A thoughtful leader and an advocate for the world’s most vulnerable, Reeta Roy has worked tirelessly to build a foundation that is collaborative and known for its lasting impact.
Today, the Mastercard Foundation is one of the largest private foundations in the world. Its vision is a world where everyone has the opportunity to learn and prosper. Under Reeta’s leadership, the Foundation has focused its work on Africa and committed more than US$2.6 billion to advance education and financial inclusion. Its programs have improved the lives of more than 38 million people and their families.
A strong believer in listening, Reeta can often be found in the field, working directly with the people whom the Foundation’s programs serve.
Reeta’s childhood growing up in Malaysia helped her to develop her capacity to listen and the empathy with which she approaches the Foundation’s work. Reeta was a beneficiary of scholarships that allowed her to complete her education and mentors continue to support her growth as a leader.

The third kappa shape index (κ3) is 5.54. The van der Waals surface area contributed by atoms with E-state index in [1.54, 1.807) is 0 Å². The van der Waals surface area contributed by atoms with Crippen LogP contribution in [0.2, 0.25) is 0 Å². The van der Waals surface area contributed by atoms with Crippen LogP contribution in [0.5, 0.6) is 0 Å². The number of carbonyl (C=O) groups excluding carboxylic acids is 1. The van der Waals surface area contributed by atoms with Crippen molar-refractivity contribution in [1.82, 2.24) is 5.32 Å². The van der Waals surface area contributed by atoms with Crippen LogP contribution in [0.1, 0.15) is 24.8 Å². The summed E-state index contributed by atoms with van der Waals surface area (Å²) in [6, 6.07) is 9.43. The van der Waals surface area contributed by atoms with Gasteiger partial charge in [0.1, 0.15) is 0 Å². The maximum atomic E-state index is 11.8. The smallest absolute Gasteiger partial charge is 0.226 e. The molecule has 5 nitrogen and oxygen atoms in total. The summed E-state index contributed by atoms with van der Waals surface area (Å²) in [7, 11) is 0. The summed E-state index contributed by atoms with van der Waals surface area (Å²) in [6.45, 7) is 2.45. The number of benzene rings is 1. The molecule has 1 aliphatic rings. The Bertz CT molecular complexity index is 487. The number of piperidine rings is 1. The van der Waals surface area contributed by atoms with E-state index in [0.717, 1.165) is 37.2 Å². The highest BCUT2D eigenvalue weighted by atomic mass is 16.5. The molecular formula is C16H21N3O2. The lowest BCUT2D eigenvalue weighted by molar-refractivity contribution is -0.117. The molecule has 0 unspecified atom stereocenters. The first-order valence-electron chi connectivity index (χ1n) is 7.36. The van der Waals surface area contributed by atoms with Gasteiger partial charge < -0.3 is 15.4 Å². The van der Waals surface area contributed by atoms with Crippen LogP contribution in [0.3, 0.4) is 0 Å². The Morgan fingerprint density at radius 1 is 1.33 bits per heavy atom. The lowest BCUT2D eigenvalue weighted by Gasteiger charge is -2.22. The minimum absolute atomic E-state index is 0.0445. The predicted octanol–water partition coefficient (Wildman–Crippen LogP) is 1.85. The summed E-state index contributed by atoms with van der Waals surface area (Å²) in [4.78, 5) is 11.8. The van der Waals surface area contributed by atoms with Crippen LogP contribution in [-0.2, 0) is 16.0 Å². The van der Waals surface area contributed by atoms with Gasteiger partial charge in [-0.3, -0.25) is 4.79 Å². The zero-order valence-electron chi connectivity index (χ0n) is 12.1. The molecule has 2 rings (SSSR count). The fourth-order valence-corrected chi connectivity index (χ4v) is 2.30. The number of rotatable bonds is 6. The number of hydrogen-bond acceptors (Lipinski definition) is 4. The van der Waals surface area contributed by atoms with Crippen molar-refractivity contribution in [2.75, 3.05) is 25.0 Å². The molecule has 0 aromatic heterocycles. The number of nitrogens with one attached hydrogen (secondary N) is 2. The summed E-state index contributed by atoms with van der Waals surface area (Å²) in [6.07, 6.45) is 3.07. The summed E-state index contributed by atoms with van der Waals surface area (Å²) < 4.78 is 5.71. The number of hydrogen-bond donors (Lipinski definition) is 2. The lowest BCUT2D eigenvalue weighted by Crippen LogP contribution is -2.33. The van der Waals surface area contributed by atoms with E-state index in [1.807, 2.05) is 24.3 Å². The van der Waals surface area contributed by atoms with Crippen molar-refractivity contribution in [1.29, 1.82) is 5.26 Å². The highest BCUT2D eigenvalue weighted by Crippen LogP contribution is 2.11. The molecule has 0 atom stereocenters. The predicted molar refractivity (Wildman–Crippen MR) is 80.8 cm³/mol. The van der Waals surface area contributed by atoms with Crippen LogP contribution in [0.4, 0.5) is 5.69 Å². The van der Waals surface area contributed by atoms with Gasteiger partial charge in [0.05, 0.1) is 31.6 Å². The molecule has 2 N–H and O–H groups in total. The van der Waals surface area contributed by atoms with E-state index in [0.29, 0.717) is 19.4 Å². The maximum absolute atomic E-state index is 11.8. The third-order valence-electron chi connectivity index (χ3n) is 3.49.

Reeta received a Master of Arts in Law and Diplomacy from The Fletcher School of Law and Diplomacy at Tufts University and a Bachelor of Arts from St. Andrews Presbyterian College.
Lawrence S. Bacow is the 29th President of Harvard University.
Bacow was the Hauser Leader-in-Residence at the Harvard Kennedy School of Government’s Center for Public Leadership and served as a member of the Harvard Corporation, the university’s principal governing board. One of the most widely experienced leaders in American higher education, known for his commitment to expanding student opportunity, catalyzing academic innovation, and encouraging universities’ civic engagement and service to society, Bacow is the former President of Tufts University and past Chancellor and Chair of the Faculty at the Massachusetts Institute of Technology.
As President of Tufts from 2001 to 2011, Bacow advanced the university’s commitment to excellence in teaching, research, and public service and fostered collaboration across the university’s eight schools. Under his leadership, Tufts pursued initiatives to enhance the undergraduate experience, deepen graduate and professional education and research in critical fields, broaden international engagement, and promote active citizenship among members of the university community.